United States initiates moves to reevaluate its influence in the Middle East


Just two years ago, as the United States scrambled to hastily withdraw its forces from Afghanistan, leaving behind billions of dollars’ worth of military equipment, the scenes of chaos spoke volumes. The moment seemed to mark a potential turning point for the Pax Americana that had ushered in a period of relative global peace since the end of the Cold War. However, both the Pentagon and the White House downplayed the notion of retreat, preferring to term it a “strategic withdrawal”.

Despite the rhetoric, the repercussions were felt worldwide, nowhere more significantly than in the broader Middle East. In the years following the completion of the US departure from Afghanistan, new strategic agendas have emerged within the region. Simultaneously, Washington and its allies have demonstrated an increased willingness to exhibit sustained commitment amid growing global challenges.

Analogous to the perceived lack of American determination and strategic influence in Syria, Iraq, and Crimea prior to the US exit from Afghanistan, the aftermath of Kabul contributed to the circumstances that led to the conflict in Ukraine.

Across various global arenas, the apparent US withdrawal, attributed to diplomatic hesitancy and a reluctance to engage militarily, has transformed the geopolitical landscape. This trend is particularly evident in the Global South, a term that the Carnegie Endowment for Peace and other academic voices have argued should be retired due to its lack of precision.

During the Cold War, the world was effectively divided into the Western bloc led by the US and its northern allies, and the Eastern bloc led by the Soviet Union and its allies in the developing world. However, the diverse group of 130 countries in the Middle East, Africa, Asia, Latin America, and the Caribbean can no longer be neatly classified as the “Global South” in terms of development.

In recent decades, for instance, Turkey’s standard of living has surpassed that of certain European nations. Morocco’s economic growth no longer parallels Egypt’s, and the progress in countries like Jordan and Malaysia has attracted admiration from Southern European counterparts.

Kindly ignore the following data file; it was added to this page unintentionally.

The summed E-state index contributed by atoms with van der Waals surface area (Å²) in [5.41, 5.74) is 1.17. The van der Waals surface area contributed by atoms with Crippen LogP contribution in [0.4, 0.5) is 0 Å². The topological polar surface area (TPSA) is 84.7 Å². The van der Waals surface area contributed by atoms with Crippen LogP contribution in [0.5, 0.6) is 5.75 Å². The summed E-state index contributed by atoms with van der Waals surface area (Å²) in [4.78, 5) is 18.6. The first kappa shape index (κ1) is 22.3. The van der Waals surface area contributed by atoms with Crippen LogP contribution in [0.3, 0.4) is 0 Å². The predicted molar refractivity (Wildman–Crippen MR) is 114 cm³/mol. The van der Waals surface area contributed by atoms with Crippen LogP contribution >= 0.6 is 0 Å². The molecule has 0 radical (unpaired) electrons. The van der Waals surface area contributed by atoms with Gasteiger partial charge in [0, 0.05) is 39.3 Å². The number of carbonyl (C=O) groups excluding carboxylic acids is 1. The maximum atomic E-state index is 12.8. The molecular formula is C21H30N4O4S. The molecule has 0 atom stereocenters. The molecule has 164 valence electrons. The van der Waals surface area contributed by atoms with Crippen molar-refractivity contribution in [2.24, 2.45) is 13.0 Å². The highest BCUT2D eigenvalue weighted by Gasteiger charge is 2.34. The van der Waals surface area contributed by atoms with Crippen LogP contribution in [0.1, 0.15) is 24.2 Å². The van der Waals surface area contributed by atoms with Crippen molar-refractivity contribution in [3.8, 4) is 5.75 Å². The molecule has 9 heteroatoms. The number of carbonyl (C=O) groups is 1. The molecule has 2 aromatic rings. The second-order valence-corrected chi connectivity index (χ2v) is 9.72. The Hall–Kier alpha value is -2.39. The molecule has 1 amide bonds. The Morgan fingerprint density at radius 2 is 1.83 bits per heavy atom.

Politically, the concept of the Global South has proven ineffective. For example, India has been a US ally but has also maintained crucial ties with Russia and Iran. This has led to positions that sometimes contradict Washington’s interests, such as India’s stance of neutrality in the Ukraine conflict.

US allies in the Gulf region have similarly been cautious in taking sides in the conflict while maintaining connections with Moscow. Furthermore, their strong security relationships with the US have not prevented them from forging ties with the BRICS group of emerging economies, which includes Russia and Iran.

The once linear division of the world, from which the term “Global South” emerged, has grown substantially more intricate and diverse. Against this backdrop of shifting global power dynamics, the US has begun to respond.

Although US power projection is often associated with its military capabilities, the American relationship with international institutions also plays a crucial role in its influence. Recent calls for NATO to adapt, expand, and seek new allies reflect the imperative to maintain the relevance of existing international frameworks.

Amid China’s efforts to bolster the BRICS bloc as a rival to the G7, US President Joe Biden announced a focus on economically supporting “like-minded countries of the Global South”. This involves channeling US$50 billion through the International Monetary Fund and the World Bank to strengthen institutions in which the US has historically played a part. Such collaboration is essential to counteract China’s coercive lending practices under the Belt and Road Initiative.

Given that more than 40 impoverished nations are already heavily indebted to China, strengthening the Bretton Woods institutions is crucial for addressing the challenges faced by the US and its allies.

Amid the multipolar nature of the international system, unilateral actions by the US are increasingly untenable. Recent years have seen the US withdraw from the global stage due to a more insular foreign policy. However, last week’s summit involving the US, Japan, and South Korea demonstrated a step in the right direction by focusing on cooperation, upholding international law, ensuring freedom of navigation, and pursuing peaceful dispute resolution.

Sustained support for such initiatives and collaboration with traditional allies are vital if the US is to uphold the rules-based global system it has long championed. The pressing arena for these efforts is currently the Middle East, where the aftermath of the US’s rapid Afghanistan withdrawal continues to cast a shadow. Longstanding US allies are increasingly looking beyond Washington to secure their interests.

Qatar’s recent monumental 27-year liquefied natural gas deal with China underscores this trend. Doha, a non-NATO ally that supported the US in evacuating people from Kabul, is also bolstering its ties with Turkey and Indonesia while upgrading its defense pact with Turkey.

Bahrain, home to the US Fifth Fleet and the UK’s Juffair naval base, is economically aligned with Asia while sharing security concerns with the US.

As Arab nations reassess their international partnerships, Washington must avoid further signs of disengagement, especially as the prospect of a new world order emerges amid a potential Chinese economic slowdown. Amid this evolving landscape, the US must strategically navigate its role in the Middle East to counteract the impact of its abrupt Afghanistan withdrawal.


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